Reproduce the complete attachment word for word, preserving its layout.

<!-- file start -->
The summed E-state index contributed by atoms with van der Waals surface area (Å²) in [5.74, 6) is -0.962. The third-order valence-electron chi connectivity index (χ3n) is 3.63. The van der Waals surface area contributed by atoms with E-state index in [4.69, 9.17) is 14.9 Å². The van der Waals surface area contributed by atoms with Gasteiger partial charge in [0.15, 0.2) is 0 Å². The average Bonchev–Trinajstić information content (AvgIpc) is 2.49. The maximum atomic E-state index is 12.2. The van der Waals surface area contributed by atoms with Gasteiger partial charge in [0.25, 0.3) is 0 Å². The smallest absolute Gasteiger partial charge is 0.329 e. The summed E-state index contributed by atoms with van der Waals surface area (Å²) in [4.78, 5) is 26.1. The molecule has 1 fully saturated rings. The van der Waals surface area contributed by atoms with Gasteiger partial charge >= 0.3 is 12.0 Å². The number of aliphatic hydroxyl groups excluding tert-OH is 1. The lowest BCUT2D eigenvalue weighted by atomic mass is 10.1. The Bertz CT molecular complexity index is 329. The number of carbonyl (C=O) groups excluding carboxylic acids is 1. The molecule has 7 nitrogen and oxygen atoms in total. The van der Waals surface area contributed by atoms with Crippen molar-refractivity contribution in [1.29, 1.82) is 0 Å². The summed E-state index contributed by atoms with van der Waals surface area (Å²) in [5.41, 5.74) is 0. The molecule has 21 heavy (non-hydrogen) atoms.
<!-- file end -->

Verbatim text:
The summed E-state index contributed by atoms with van der Waals surface area (Å²) in [5.74, 6) is -0.962. The third-order valence-electron chi connectivity index (χ3n) is 3.63. The van der Waals surface area contributed by atoms with E-state index in [4.69, 9.17) is 14.9 Å². The van der Waals surface area contributed by atoms with Gasteiger partial charge in [0.15, 0.2) is 0 Å². The average Bonchev–Trinajstić information content (AvgIpc) is 2.49. The maximum atomic E-state index is 12.2. The van der Waals surface area contributed by atoms with Gasteiger partial charge in [0.25, 0.3) is 0 Å². The smallest absolute Gasteiger partial charge is 0.329 e. The summed E-state index contributed by atoms with van der Waals surface area (Å²) in [4.78, 5) is 26.1. The molecule has 1 fully saturated rings. The van der Waals surface area contributed by atoms with Gasteiger partial charge >= 0.3 is 12.0 Å². The number of aliphatic hydroxyl groups excluding tert-OH is 1. The lowest BCUT2D eigenvalue weighted by atomic mass is 10.1. The Bertz CT molecular complexity index is 329. The number of carbonyl (C=O) groups excluding carboxylic acids is 1. The molecule has 7 nitrogen and oxygen atoms in total. The van der Waals surface area contributed by atoms with Crippen molar-refractivity contribution in [1.29, 1.82) is 0 Å². The summed E-state index contributed by atoms with van der Waals surface area (Å²) in [5.41, 5.74) is 0. The molecule has 21 heavy (non-hydrogen) atoms.